A fantasically grotesque manga series from Kentarou Miura. It is set in a middle ages europe type of world, in the kind of way you understand why they called it the 'Dark Ages': disease, rot, savagery, mercenaries, the works. The nation in which they live has been at war with its neighbor for over a century, which as I understand it was a fairly common stance in Dark Ages Europe - constant war between nations, but neither able to consistently mass sufficient troops to move lines. In this setting, a brilliant strategian, Griffith, begins winning battles and climbing the ranks of the king's favor...

The narrative revolves around one 'Gatsu' (sounds like 'Gats' to the western ear). He is born of a dying woman under a carrion tree hung with the dead of a recent battle; some mercenaries who fought in the battle adopt him. (There is an awesome cover in a later volume with the child Gatsu, standing at the bottom of the page, looking back at a shadowed tree hung with bodies and covered by ravens. He is dragging a sword twice his height through a bloody path decorated with things he has killed. I want that on a poster.) He fights with them until he is in his early teens, at which point when his father goes into a rage at a whole mess of things, and Gatsu kills him in self-defense. I think that describes my family pretty well. Anyway, Gatsu is a loner until he runs afoul of The White Hawks, who are trying to reave the village Gatsu is trying to defend. After slaying a fistful of their troops, the leader of the band, Griffith, decides he needs some of that in his ranks, so he personally defeats him and shall we say 'forcibly enlists him'. Gatsu adjusts pretty well -- I mean, when your whole life is swinging a big-ass sword, your local environment must not mean all that much. This sets up the first half of the plot - the time Gatsu spends with the Hawks. Griffith's dream is to find out what moves the world, who decides the fate of all the people he has killed. He assumes that the first step to find this out is to become king.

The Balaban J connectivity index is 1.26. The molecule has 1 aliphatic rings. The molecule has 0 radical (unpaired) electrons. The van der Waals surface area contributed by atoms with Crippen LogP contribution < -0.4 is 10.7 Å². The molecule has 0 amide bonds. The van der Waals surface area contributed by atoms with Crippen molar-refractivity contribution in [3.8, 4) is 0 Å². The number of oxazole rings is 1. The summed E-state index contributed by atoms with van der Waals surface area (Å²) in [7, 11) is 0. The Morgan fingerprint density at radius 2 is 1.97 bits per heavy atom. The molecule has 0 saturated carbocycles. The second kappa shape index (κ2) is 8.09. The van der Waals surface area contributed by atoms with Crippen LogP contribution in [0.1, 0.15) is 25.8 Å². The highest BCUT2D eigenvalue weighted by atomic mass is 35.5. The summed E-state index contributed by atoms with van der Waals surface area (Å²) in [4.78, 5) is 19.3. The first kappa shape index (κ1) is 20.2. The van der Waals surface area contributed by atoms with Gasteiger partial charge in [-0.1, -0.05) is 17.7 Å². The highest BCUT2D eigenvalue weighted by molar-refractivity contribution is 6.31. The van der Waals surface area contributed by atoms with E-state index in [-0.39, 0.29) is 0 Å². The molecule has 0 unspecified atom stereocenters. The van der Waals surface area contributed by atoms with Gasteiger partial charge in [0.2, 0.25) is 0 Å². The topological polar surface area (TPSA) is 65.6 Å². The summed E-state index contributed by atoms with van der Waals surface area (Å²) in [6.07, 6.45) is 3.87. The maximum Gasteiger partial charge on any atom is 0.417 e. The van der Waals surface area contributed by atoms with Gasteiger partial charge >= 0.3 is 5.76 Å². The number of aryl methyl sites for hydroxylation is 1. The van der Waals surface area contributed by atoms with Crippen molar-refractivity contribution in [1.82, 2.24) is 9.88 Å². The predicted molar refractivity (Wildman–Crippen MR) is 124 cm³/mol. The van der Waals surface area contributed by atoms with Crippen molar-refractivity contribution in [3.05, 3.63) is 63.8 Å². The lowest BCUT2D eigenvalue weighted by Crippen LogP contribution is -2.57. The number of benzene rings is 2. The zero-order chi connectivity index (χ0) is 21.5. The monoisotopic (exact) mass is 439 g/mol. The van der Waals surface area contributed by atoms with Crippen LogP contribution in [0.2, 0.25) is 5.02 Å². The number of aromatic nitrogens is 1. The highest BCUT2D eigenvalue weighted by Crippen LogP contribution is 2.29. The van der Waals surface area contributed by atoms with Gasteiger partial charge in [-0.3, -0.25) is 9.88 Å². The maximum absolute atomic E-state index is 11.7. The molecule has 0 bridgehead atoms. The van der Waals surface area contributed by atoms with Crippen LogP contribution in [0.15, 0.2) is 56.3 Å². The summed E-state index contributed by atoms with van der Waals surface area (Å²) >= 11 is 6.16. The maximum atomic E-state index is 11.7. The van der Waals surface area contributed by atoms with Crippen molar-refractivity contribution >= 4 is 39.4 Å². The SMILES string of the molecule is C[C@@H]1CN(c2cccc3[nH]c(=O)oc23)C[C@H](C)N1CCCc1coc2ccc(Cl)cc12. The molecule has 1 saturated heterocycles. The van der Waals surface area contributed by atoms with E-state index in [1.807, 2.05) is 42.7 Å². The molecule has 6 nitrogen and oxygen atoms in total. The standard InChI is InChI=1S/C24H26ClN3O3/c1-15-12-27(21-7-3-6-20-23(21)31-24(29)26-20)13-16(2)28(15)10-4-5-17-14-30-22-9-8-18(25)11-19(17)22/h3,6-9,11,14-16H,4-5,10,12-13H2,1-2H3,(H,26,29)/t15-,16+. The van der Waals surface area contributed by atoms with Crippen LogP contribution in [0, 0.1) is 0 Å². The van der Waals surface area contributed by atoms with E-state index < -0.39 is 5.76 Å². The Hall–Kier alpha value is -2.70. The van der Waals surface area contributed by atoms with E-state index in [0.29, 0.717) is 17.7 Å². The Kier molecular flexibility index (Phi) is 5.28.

I really think there are two stories in this series. One is the story of Griffith's ambition and the parts played by his lieutenants. Griffith is perhaps the last person you would want as a friend, but people serve under him because they have their own dreams, and as Gatsu states at one point:

"People bring the small flames of their wishes together ...since they don't want to extinguish the small flame...they'll bring that small flame to a bigger fire. A big flame named Griffith. But you know... I didn't bring a flame with me. I think I just stopped by to warm myself by the bonfire."

The second half of the series is dominated by Griffith's fall after Gatsu leaves him, followed by Griffith's rebirth as a literal demon. The tale devolves into total psychopathy run by the demons of the "God Hand", and Gatsu bringing it to them, old-school. I'll update this after I translate that half.

The term berserk comes from the old Norse meaning 'bear shirt' or 'bear skin'. Frequently men prior to going into battle would eat mushrooms that contained psychoactive alkaloids. These mushrooms first would have a narcotic effect where the warrior would fall asleep, upon waking there was a sense of vigor, superhuman strength and fearlessness. They would go into battle in this state, hence the name berserk. Under the influence of these mushrooms the men were formidable fighters and this lent to the legend of Norsemen as generally all around tough guys for a relatively localized culture.

Ber"serk (?), Ber"serk*er (?), n. [Icel. berserkr.]

1. Scand. Myth.

One of a class of legendary heroes, who fought frenzied by intoxicating liquors, and naked, regardless of wounds.

Longfellow.

2.

One who fights as if frenzied, like a Berserker.

© Webster 1913.

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